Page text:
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Adam Thielen: "I've heard it my whole career"

The hometown longshot has quickly made an impression, both among fans and coaches. If he can continue, he'll make the roster as a lovable underdog

Brace Hemmelgarn-USA TODAY Sport

It's rare that a Division II athlete gets calls from the top teams in the country clamoring to sign him, especially when he doesn't get invited to the national scouting combine held in Indianapolis.

This last year, only 11 players from Division II football heard their names on draft night. Many more signed undrafted free agent contracts and even more participate in rookie minicamps as tryout athletes. Most of those players are merely bodies that other rookies are asked to practice against, but occasionally there are surprises.

Thielen took a longer road than most to get to the NFL, and participated in one of the many regional combines around the country in order to get noticed. He was one of the 218 players selected from those regional combines to be represented at the Super Regional Combine, an event that produced 14 players to play in an NFL game last year, although over 50 sign contracts each year.

Atlanta, Green Bay, Jacksonville and San Francisco ultimately approached Thielen and his agent, some asking for film to get a closer look at him.

But after the draft was over, it was the Vikings that Thielen chose.

"I mean, it's where I wanted to be as a little kid growing up," he told me. "Just being a Vikings fan watching Cris Carter and stuff like that. It's always been a dream of mine and I'm just happy to be here."

Thielen was confident in his performance at the Chicago Regional Combine, one of eight such testing events held throughout the nation.

That doesn't mean he wasn't anxious, however.

"I felt good about it, but definitely nervous. That was my lifeline, really. It was my last chance to make it. My only chance to show what I got."

He did extremely well in that showing, putting up a 4.45 40-yard dash and a 6.77 three-cone drill. There's a youtube video of him running the three-cone even faster, at 6.39 in his training facility.

This speed surprised a number of observers, and running at a high level with agility is always a coveted talent. He was dominant in his time at Minnesota State—Mankato, so I asked him if it was fair that others were startled by his quick times.

"I've heard it my whole career-high school, college, so it wasn't surprising to me," he said of the coverage. Craving a chance to prove it, he was given the opportunity to work with those tools when invited to the Vikings minicamp.

Showing up there, Thielen was in a tough spot, as three relatively well-reviewed receivers had signed full contracts with the Vikings as undrafted free agents, while Thielen was only being paid for his time that day.

Nevertheless, he outperformed Nicholas Edwards, a tall receiver from Eastern Washington, in order to earn his contract with the Vikings.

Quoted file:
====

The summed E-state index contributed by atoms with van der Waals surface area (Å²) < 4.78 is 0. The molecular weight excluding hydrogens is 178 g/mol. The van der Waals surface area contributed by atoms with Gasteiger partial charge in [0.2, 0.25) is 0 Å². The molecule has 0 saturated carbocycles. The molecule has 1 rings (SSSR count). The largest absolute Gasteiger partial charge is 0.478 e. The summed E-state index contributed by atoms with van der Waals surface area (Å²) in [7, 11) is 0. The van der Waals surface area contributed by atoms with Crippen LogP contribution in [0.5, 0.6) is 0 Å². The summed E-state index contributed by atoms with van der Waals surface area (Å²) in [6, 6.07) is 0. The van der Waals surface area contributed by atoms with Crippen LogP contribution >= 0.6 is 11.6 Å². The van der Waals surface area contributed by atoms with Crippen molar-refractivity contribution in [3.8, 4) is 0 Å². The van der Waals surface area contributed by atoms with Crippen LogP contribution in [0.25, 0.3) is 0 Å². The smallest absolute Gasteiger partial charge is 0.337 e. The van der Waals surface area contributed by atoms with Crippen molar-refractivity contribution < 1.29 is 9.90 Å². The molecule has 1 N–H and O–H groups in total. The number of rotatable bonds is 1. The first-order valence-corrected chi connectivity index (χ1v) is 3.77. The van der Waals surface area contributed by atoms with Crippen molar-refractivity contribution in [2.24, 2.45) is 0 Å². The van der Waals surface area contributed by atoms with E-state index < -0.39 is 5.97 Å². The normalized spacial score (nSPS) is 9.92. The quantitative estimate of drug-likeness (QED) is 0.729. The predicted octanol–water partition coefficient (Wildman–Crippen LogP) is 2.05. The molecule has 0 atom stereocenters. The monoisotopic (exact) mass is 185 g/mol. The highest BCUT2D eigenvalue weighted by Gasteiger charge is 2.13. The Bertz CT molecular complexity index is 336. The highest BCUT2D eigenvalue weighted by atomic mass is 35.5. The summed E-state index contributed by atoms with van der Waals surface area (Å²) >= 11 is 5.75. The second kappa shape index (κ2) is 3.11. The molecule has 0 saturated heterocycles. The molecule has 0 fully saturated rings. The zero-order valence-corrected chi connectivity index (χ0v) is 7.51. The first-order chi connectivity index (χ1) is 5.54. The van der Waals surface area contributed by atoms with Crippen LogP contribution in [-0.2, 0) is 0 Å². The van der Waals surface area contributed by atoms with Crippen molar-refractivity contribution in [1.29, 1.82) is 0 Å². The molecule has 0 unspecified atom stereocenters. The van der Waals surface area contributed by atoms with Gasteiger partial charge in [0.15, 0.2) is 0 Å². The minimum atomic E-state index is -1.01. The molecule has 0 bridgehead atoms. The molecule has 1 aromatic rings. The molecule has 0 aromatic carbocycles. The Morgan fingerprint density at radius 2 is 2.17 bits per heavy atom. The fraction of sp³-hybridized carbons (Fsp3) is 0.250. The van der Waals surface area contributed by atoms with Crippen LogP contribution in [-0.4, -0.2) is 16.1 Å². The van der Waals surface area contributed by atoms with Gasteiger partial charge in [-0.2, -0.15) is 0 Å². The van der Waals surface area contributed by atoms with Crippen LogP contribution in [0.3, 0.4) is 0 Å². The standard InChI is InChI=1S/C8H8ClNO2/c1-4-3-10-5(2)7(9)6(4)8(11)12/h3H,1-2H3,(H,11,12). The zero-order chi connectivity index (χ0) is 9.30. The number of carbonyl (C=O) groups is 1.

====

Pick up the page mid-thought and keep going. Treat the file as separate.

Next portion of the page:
Like it has been for all rookies, the transition to the NFL is tough.

"It's obviously different; it's faster and it comes at you a little faster. I'm trying to slow it down a little bit and come into my own here."

He clarified, "It can't get too complicated, it's just football."

"I've had help with all the rookie camps and OTAs, so I've had plenty of time to transition."

It's easy to be skeptical of the simple assessment. NFL football is well known for being more complex, esoteric and technical. The level of skill and football intelligence to perform at the NFL level is significantly different than in college, particularly in Division II. Thielen doesn't make much of the difference, and the scheme he ran was not too different.

"This playbook is pretty similar from my college playbook to here," he said when asked about the complexity of the NFL game. "Just a lot bigger, a lot broader. Not much more complex, just bigger."

It helps that the Vikings have a system friendly for wide receivers learning to play the game, without a lot of embedded option routes against defenses and more route packages designed to complement each other.

Fighting, presumably, for the fifth receiver spot, it's important that he not just flash the ability to learn and perform as an NFL receiver, however.

The former Maverick had very little experience with special teams in college or high school, and is learning much of what he needs to know on the fly. He relishes the challenge.

"I love it. It's a new aspect for me to learn and it's a lot of fun," he said of his relative inexperience playing on the kick units. He knows a lot of the techniques that make him an effective gunner, however, and he performed well during the drills.

He started off without much explosiveness or speed, but plus technique. Over the course of the drill, he improved, including a few plays where he demonstrated his lateral quickness, body control, flexibility and the capability to make cuts while still pushing forward.

Many of the strategies used to beat blockers on punts resemble the strategies used by receivers to beat press coverage, and that's what Thielen was drawing upon when he consistently used his shoulders to get skinny and dip underneath contact.

"Press coverage in college and here at the pro level just being a receiver, it's natural for me to get off the jams," he said of his adeptness against punt return blockers. "I really love that part, it's a lot of fun for me and I like doing it."

Thielen is well aware of how he is expected to make money his first year in the NFL, and is focusing on improving those special teams talents, but not to the detriment of the other tools he needs.

"I'm just focusing on getting better as a total football player," he said. "Special teams: that's a big spot for me to continue to improve. So I've got to improve there, and my wide receiver skills."

If he improves at the pace he showed today, we may be seeing him come September.